Friday, January 8, 2010

It Might Get Loud

On the surface this might seem like a vanity project designed to make some already famous rock stars look even cooler than they already are, and at some level that is exactly what this is, but when one digs deeper this turns out to be one of the best movies ever made about the creative process, the intricacies of stardom and the abiding love affair rock music has had with the electric guitar. The premise is simple enough: put three huge rock stars from three different eras in a room together and let them talk about and show off their electric guitars. When the stars are Jimmy Page (Led Zeppelin) The Edge (U2) and Jack White (The White Stripes) it seems obvious that this will be no ordinary jam session, and it most certainly isn’t. In fact, very little jamming really goes on at all. The majority of this fascinating film is taken up with each of the guys talking about their love of and mastery of their instrument. It quickly becomes clear that each of these guys; Page the elder statesmen, Edge, the mysterious, reserved technician, and White the hot-shit, brash new kid all have an uncommon relationship with their instruments. Their accomplishments as songwriters, rock stars and humanitarians are put in the back seat so that they can show us how much they love their axes.

The film really has two components. The first is the time they spent together on the soundstage rapping with each other and showing off licks. For instance in one scene (actually found in the bonus material) White teaches the other two one of his signature licks. It is totally simple, but both Page and Edge mutter “brilliant” as they try to play it along with White, who looks like it is not lost on him that he is teaching Jimmy Page and The Edge one of HIS songs, and they are hanging on his every word. The second component follows each guitarist individually as they retrace the steps of their own development as musicians. These moments hold the greatest treats as Page air-guitars to a Link Wray single in his very own man-cave, or The Edge shows us the bulletin board in his high school where U2 drummer Adam Clayton put up a notice for “bandmates wanted” or when Jack White, with the aid of a young actor, teaches himself at 9 years old what the blues are all about. Through deft editing and unprecedented access to the musicians, we get a view of some very famous people as they have never been seen before. They appear, for all the world, to be exactly the same kind of fanboys that those of us who love them actually are. The thrill of seeing Jimmy Page teach the riff from “Kashmir” to two other rock stars is really cool, but to see him as a vulnerable teenager talking about his love for skiffle music and hopes to one day be a medical researcher really opens your eyes to how human these guys are. Yes, Page is the wizard, the most devilish man in rock history, but really, he’s just a kid with a handful of 45’s and a dream to play guitar, and that makes this an incredibly insightful film for people who like their Gods to have feet of clay. I have not enjoyed a movie about rock music as much as this one - maybe ever.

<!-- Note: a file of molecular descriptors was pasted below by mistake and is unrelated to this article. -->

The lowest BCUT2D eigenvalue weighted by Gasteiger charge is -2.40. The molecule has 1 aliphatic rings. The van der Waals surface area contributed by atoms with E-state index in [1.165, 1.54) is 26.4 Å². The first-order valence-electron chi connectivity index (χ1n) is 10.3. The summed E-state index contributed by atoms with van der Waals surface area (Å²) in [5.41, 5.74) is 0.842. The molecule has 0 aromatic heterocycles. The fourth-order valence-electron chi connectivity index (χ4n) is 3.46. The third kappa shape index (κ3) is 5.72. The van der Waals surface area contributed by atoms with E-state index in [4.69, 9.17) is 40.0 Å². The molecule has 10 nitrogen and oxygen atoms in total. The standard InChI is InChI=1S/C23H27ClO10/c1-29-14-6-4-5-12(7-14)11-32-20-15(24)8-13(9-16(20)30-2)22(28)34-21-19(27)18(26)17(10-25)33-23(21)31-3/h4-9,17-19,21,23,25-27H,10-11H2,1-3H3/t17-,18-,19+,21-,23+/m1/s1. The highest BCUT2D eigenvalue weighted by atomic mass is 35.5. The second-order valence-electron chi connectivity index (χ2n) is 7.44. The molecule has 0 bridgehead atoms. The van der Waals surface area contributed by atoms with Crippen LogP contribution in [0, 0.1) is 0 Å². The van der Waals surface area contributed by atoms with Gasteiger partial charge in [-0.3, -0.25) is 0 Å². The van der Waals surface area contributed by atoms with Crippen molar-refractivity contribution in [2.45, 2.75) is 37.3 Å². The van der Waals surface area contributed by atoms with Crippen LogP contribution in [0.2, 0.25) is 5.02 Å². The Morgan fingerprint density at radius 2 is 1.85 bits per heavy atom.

Paul Epstein

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